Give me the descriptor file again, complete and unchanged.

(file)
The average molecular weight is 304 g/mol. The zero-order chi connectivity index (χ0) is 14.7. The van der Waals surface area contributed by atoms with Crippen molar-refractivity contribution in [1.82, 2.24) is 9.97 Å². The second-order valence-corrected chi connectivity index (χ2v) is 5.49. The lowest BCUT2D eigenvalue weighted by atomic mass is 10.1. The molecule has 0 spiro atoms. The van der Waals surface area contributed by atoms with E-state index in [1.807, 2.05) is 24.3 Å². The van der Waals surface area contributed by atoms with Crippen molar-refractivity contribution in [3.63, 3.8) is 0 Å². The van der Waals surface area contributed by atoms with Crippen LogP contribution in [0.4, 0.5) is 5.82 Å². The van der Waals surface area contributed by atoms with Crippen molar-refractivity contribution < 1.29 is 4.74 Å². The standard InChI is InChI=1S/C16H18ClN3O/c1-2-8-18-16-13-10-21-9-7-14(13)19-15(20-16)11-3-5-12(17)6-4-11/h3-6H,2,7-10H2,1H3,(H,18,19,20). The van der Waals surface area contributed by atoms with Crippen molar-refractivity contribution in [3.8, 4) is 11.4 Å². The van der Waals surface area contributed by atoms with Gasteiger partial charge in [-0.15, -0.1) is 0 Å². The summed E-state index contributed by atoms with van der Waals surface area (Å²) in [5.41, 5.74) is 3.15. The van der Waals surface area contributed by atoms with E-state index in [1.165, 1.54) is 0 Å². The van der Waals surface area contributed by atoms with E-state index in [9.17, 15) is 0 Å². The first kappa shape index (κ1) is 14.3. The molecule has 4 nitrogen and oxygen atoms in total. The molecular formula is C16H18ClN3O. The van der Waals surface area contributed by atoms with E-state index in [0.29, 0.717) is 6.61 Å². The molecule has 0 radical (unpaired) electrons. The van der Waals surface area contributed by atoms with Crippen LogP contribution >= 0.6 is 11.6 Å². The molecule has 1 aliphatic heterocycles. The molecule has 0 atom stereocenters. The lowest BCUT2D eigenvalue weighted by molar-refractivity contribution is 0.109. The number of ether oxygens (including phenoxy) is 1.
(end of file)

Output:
The average molecular weight is 304 g/mol. The zero-order chi connectivity index (χ0) is 14.7. The van der Waals surface area contributed by atoms with Crippen molar-refractivity contribution in [1.82, 2.24) is 9.97 Å². The second-order valence-corrected chi connectivity index (χ2v) is 5.49. The lowest BCUT2D eigenvalue weighted by atomic mass is 10.1. The molecule has 0 spiro atoms. The van der Waals surface area contributed by atoms with E-state index in [1.807, 2.05) is 24.3 Å². The van der Waals surface area contributed by atoms with Crippen molar-refractivity contribution in [3.63, 3.8) is 0 Å². The van der Waals surface area contributed by atoms with Crippen LogP contribution in [0.4, 0.5) is 5.82 Å². The van der Waals surface area contributed by atoms with Crippen molar-refractivity contribution < 1.29 is 4.74 Å². The standard InChI is InChI=1S/C16H18ClN3O/c1-2-8-18-16-13-10-21-9-7-14(13)19-15(20-16)11-3-5-12(17)6-4-11/h3-6H,2,7-10H2,1H3,(H,18,19,20). The van der Waals surface area contributed by atoms with Crippen molar-refractivity contribution in [3.8, 4) is 11.4 Å². The van der Waals surface area contributed by atoms with Gasteiger partial charge in [-0.15, -0.1) is 0 Å². The summed E-state index contributed by atoms with van der Waals surface area (Å²) in [5.41, 5.74) is 3.15. The van der Waals surface area contributed by atoms with E-state index in [1.165, 1.54) is 0 Å². The van der Waals surface area contributed by atoms with E-state index in [9.17, 15) is 0 Å². The first kappa shape index (κ1) is 14.3. The molecule has 4 nitrogen and oxygen atoms in total. The molecular formula is C16H18ClN3O. The van der Waals surface area contributed by atoms with E-state index in [0.29, 0.717) is 6.61 Å². The molecule has 0 radical (unpaired) electrons. The van der Waals surface area contributed by atoms with Crippen LogP contribution >= 0.6 is 11.6 Å². The molecule has 1 aliphatic heterocycles. The molecule has 0 atom stereocenters. The lowest BCUT2D eigenvalue weighted by molar-refractivity contribution is 0.109. The number of ether oxygens (including phenoxy) is 1.